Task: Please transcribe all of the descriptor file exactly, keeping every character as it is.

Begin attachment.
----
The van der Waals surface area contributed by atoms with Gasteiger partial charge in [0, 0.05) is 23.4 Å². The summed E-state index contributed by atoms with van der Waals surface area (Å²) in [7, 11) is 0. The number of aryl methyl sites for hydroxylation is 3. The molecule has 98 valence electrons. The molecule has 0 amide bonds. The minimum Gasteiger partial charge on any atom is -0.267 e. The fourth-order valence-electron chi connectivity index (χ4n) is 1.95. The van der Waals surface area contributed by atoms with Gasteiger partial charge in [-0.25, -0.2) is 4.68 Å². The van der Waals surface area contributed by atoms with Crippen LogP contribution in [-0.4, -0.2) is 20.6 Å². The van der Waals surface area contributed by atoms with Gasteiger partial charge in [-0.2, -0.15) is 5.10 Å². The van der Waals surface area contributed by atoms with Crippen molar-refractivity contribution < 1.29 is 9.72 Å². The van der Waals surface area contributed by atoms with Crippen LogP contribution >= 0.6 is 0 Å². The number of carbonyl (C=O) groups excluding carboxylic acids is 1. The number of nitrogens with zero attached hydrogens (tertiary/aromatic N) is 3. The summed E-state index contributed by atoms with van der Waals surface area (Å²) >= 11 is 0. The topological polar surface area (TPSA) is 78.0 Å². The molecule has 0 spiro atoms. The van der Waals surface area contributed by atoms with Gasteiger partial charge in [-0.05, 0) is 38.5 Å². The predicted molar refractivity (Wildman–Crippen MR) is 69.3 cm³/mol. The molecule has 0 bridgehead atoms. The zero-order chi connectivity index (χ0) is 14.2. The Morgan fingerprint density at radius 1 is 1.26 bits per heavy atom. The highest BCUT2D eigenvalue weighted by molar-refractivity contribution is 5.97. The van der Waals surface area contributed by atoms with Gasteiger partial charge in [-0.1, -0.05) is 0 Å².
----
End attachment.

The van der Waals surface area contributed by atoms with Gasteiger partial charge in [0, 0.05) is 23.4 Å². The summed E-state index contributed by atoms with van der Waals surface area (Å²) in [7, 11) is 0. The number of aryl methyl sites for hydroxylation is 3. The molecule has 98 valence electrons. The molecule has 0 amide bonds. The minimum Gasteiger partial charge on any atom is -0.267 e. The fourth-order valence-electron chi connectivity index (χ4n) is 1.95. The van der Waals surface area contributed by atoms with Gasteiger partial charge in [-0.25, -0.2) is 4.68 Å². The van der Waals surface area contributed by atoms with Crippen LogP contribution in [-0.4, -0.2) is 20.6 Å². The van der Waals surface area contributed by atoms with Gasteiger partial charge in [-0.2, -0.15) is 5.10 Å². The van der Waals surface area contributed by atoms with Crippen molar-refractivity contribution < 1.29 is 9.72 Å². The van der Waals surface area contributed by atoms with Crippen LogP contribution >= 0.6 is 0 Å². The number of carbonyl (C=O) groups excluding carboxylic acids is 1. The number of nitrogens with zero attached hydrogens (tertiary/aromatic N) is 3. The summed E-state index contributed by atoms with van der Waals surface area (Å²) >= 11 is 0. The topological polar surface area (TPSA) is 78.0 Å². The molecule has 0 spiro atoms. The van der Waals surface area contributed by atoms with Gasteiger partial charge in [-0.05, 0) is 38.5 Å². The predicted molar refractivity (Wildman–Crippen MR) is 69.3 cm³/mol. The molecule has 0 bridgehead atoms. The zero-order chi connectivity index (χ0) is 14.2. The Morgan fingerprint density at radius 1 is 1.26 bits per heavy atom. The highest BCUT2D eigenvalue weighted by molar-refractivity contribution is 5.97. The van der Waals surface area contributed by atoms with Gasteiger partial charge in [-0.1, -0.05) is 0 Å².